BY JOSÉ CARLOS MARULANDA
I was recently reading a best-selling zombie thriller and realized that rather than providing me with entertainment, it badly recreated real stories my parents have told me about their persecution as political activists back in our home country.
It interests me that white people are entertained by zombie thrillers and the horror genre in general, be it “Stranger Things” on Netflix or the hundreds of best-selling zombie thrillers published every year. Horror is entertainment for them, while it’s a reality for the rest of the world.
One part of the book I was reading stood out for me: the main character hides out in an apartment block with zombies waiting for any sign of life to appear so they can attack. A description of unknown footsteps in the dark outside, a common theme in these type of stories, attempts to scare the reader.
After I read this, I pause and remember a story told to me by my mom and dad some time ago. My parents, siblings, two of my cousins and I were living in rural Colombia for some months while my dad taught in a local school and attempted to unionize peasant workers.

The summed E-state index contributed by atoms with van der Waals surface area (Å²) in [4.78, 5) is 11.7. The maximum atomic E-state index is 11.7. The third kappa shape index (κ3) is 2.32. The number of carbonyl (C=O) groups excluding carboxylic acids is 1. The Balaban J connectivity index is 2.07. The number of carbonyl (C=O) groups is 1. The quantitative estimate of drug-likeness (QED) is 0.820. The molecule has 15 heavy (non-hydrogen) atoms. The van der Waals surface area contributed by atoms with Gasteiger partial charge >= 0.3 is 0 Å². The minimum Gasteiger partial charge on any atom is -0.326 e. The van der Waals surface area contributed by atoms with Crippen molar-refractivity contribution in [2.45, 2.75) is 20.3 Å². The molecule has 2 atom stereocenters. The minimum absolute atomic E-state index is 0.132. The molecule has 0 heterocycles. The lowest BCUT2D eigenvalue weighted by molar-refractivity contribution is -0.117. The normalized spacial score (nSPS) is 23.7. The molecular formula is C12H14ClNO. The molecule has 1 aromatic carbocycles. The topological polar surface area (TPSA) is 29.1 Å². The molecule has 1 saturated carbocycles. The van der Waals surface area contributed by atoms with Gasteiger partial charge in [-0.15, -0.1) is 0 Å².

One night, some days after my dad’s friend had been murdered in a nearby town, footsteps were heard surrounding the farm. Boots pounded about in nearby bushes and trees. To my parents and those who were old enough to remember the event (I was only two years old), the footsteps signified imminent death. Our only defense was to take cover under the beds and wield a machete that was a lousy match to the powerful guns used by local paramilitaries.
Fortunately, the boots pounded around for a while but eventually left, with gunshots firing in the distance. The next day, we were forced to leave our belongings and migrate back to our native city.
My parents have never been fond of horror movies, and only now I’m putting the pieces of the puzzle together.
There’s no entertainment value in themes that could trigger past traumas. Thankfully, myself and my siblings were spared from the horrific violence experienced by so many in our home country due to our parents’ migration to Europe. Although that brings with it its own traumas, that can be left for another day.
Horror movies and literature are activities that are usually attributed to white and Westernized people. To the rest of the world, I would argue, the horrors of capitalism-imperialism are enough.
Perhaps it’s time to make white people tremble for real.